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Harmful myths about migration and health used to justify policies of exclusion are unfounded

New report shows how migration benefits national and global economies
Caption: Migrants outside building. Credit: Lancet

Myths about migration and health, including that migrants are disease carriers and are a burden on services, are not supported by the available evidence and ignore the critical contributions that  migration makes to global economies, according to a new UCL-Lancet Commission on Migration and Health.

The report is the result of a two-year project led by 20 leading experts from 13 countries, including senior author Professor Cathy Zimmerman from the London School of Hygiene & Tropical Medicine.

In 2018, there were more than one billion people on the move, a quarter of whom were migrants crossing international borders. Public health protection and cost savings are often used as reasons to restrict migrants’ access to health care, or to deny them entry.

These myths are pervasive and harmful to individuals and society, and the normalisation of these myths in popular discourse has allowed governments to introduce hostile and restrictive policies in many countries around the world – including the detention of migrants at US borders, and the denial of treatment to migrants in the UK’s NHS.

Through new international data and analysis, the Commission report represents the most comprehensive review of the available evidence to date and shows that most common myths about migration and health are unfounded.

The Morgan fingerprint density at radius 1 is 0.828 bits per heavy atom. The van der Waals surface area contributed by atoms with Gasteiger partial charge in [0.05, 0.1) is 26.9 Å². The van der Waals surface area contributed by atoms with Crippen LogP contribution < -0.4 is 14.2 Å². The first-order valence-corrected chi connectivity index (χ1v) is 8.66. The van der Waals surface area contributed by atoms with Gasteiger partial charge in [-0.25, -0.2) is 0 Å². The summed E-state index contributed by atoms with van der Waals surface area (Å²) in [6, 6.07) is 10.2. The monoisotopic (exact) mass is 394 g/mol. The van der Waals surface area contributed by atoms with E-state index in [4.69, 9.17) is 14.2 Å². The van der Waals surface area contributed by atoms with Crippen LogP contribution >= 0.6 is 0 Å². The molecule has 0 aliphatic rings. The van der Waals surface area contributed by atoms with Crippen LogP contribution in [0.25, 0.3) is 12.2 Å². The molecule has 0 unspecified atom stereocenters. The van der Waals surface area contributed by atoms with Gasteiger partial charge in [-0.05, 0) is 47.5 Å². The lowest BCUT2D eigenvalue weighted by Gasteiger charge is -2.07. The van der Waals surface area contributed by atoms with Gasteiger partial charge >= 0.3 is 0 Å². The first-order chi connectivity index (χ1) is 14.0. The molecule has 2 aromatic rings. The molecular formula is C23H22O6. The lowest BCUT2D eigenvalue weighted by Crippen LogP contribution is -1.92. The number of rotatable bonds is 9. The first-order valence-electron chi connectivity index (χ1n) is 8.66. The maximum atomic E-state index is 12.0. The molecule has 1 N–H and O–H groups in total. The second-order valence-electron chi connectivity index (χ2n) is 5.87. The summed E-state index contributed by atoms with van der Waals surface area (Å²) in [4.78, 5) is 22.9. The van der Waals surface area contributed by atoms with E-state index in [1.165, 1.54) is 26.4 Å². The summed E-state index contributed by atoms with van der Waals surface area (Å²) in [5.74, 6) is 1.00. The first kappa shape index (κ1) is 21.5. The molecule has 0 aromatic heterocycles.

The report also includes the following recommendations to improve the public health response to migration:

•             Improving leadership and accountability. UN should appoint a Special Envoy on Migration and Health and a Global Migration and Health Observatory should be established.

•             International and regional bodies and states should re-balance policy making in migration to give greater prominence to health by inviting health representatives to high level policy making forums on migration.

•             Racism and prejudice should be confronted with a zero tolerance approach.

•             Universal and equitable access to health services and to all determinants of the highest attainable standard of health needs to be provided to migrant populations.

The London School of Hygiene & Tropical Medicine has conducted leading research on migration and health and pioneered research on vulnerable migrants for more than 20 years. In a 2011 PLOS Medicine review Professor Zimmerman called for ‘decision-makers from the migration and health sectors to sit at the same table with policy-makers from other sectors, such as development, humanitarian aid, human rights, and labor, to make migration safe and healthy for all’.

Professor Zimmerman said: “Governments around the world are well-aware that their economies depend on migrant workers, both for low-wage work in destination countries and for remittances in sending countries. Yet, states have done disappointingly little to assure the health and safety of migrant workers, or to stop the exploitation and human trafficking of millions of hard-working women and men who toil invisibly in every corner of the globe.